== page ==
Scan Gauge and MPG

Saturday March 15th 2008 I bought a Scan Gauge II and began an unhealthy obsession with gas milage.

I had been considering the device for many months, but was a little put off by the price. After a bonus check from work, I decided it was time. While I was driving around doing some errands, I called Linear Logic, which is right down the road from me in Mesa, AZ. Though they were closed on Saturday, Ron, the owner was there, and offered to hang out to sell me one.

I zoomed over, and Ron sat me down in their conference room while he filled out the order sheet. We talked for about 30 minutes about hypermiling and getting crazy milage out of his Prius. This is clearly a guy who loves what he does.

Setup The device requires a little set-up and calibration, that while no big deal for the average geek, would make anyone not technically inclined pretty crazy. The device itself is clearly designed by an engineer. While it’s highly functional, it’s pretty obtuse in navigation of its features. Your mom can use it, but she can’t install it and set it up.

Two measurements that you’re immediately interested in are instant MPG and current trip average MPG. the first is a predefined gauge, and the second requires a little setup. Once done however, those two readings will change how you drive, even if you don’t want to go crazy trying to hypermile.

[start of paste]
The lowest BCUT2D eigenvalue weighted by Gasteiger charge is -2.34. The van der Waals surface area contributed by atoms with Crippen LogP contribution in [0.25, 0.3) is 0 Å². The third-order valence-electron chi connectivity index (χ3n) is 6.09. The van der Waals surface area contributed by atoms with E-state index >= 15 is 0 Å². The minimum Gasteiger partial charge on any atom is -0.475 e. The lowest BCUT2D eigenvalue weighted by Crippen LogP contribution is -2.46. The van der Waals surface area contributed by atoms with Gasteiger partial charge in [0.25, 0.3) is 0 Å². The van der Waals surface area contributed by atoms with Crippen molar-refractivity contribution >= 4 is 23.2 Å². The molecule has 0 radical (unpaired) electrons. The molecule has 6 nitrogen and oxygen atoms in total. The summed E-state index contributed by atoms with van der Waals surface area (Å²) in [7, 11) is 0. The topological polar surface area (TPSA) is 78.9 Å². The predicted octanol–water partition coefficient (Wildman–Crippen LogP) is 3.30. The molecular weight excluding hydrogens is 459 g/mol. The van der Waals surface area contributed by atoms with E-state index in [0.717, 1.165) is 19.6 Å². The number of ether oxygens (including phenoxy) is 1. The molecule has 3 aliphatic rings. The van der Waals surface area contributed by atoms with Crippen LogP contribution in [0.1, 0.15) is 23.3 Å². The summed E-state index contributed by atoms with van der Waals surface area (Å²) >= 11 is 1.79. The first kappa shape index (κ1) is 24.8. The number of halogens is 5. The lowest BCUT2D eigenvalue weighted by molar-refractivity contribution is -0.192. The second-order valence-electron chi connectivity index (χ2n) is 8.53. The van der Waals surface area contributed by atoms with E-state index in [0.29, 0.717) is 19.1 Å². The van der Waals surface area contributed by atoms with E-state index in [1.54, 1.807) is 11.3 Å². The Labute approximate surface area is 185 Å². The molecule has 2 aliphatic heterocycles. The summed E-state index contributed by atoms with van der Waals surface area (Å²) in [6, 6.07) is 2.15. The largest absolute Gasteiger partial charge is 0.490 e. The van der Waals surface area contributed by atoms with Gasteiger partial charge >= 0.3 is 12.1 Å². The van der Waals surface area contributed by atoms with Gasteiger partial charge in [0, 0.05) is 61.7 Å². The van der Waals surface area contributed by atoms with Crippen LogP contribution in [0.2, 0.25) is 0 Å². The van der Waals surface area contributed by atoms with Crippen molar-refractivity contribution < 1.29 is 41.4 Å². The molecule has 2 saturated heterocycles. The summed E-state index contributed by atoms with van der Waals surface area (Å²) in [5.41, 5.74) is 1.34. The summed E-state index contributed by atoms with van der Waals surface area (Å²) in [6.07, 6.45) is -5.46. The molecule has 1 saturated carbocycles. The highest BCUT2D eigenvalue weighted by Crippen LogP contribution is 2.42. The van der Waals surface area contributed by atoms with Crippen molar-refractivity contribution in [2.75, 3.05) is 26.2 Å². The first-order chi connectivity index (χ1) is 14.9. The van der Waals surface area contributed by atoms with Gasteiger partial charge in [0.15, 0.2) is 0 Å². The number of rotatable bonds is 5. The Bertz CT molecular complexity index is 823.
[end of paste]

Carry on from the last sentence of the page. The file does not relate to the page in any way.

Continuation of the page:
Driving If you’ve read that Wikipedia article, you’ll have noted that relatively large gains in average MPG are attainable through some pretty simple changes in driving habits. Unfortunately without having instantaneous feedback it’s hard to tell what works and what doesn’t.

While it’s nice that congress has passed laws demanding cars that are more efficient, they could have a much larger impact passing laws that demand realtime MPG readouts on all cars. Seeing yourself get 7 MPG makes you change your habits quickly.

I wanted to show you some cool numbers for demonstrating how much I’ve improved my milage, but after the first year of owning my car, I just stopped caring. Now that gas is above $3 and doesn’t look like it’s going down again any time soon, I started to care again. I’d guess I was averaging 34MPG.

My last tank averaged 39MPG with a mix of city and highway driving. On my current tank with trips over 15 miles I have consistently averaged over 50MPG. Most of the gains can be attributed to “Pulse and Glide” driving where you bring the car up to speed, then take it out of gear and coast. Some people turn the engine off while doing this, which can make a big difference, but I’m unwilling to loose power brakes and steering.

Short trips on a cold engine will nuke your over-all average though. It’s really hard to get a cold engine to give up the MPG.

There are a couple of big things that kill efficiency on “economy” cars. Aerodynamics, and idling engines. All modern cars should turn off the engine when the car is at a stop, and restart automatically when needed like hybrids. I suspect this alone would save a ton of gas and pollution. Aerodynamics is probably more difficult, as aerodynamic cars tend to be pretty ugly.

Overall, the scangauge is a worthwhile purchase. One things of note though: When temperatures rise, the LCD goes dead black. This was really surprising considering this is from a company based in Mesa.

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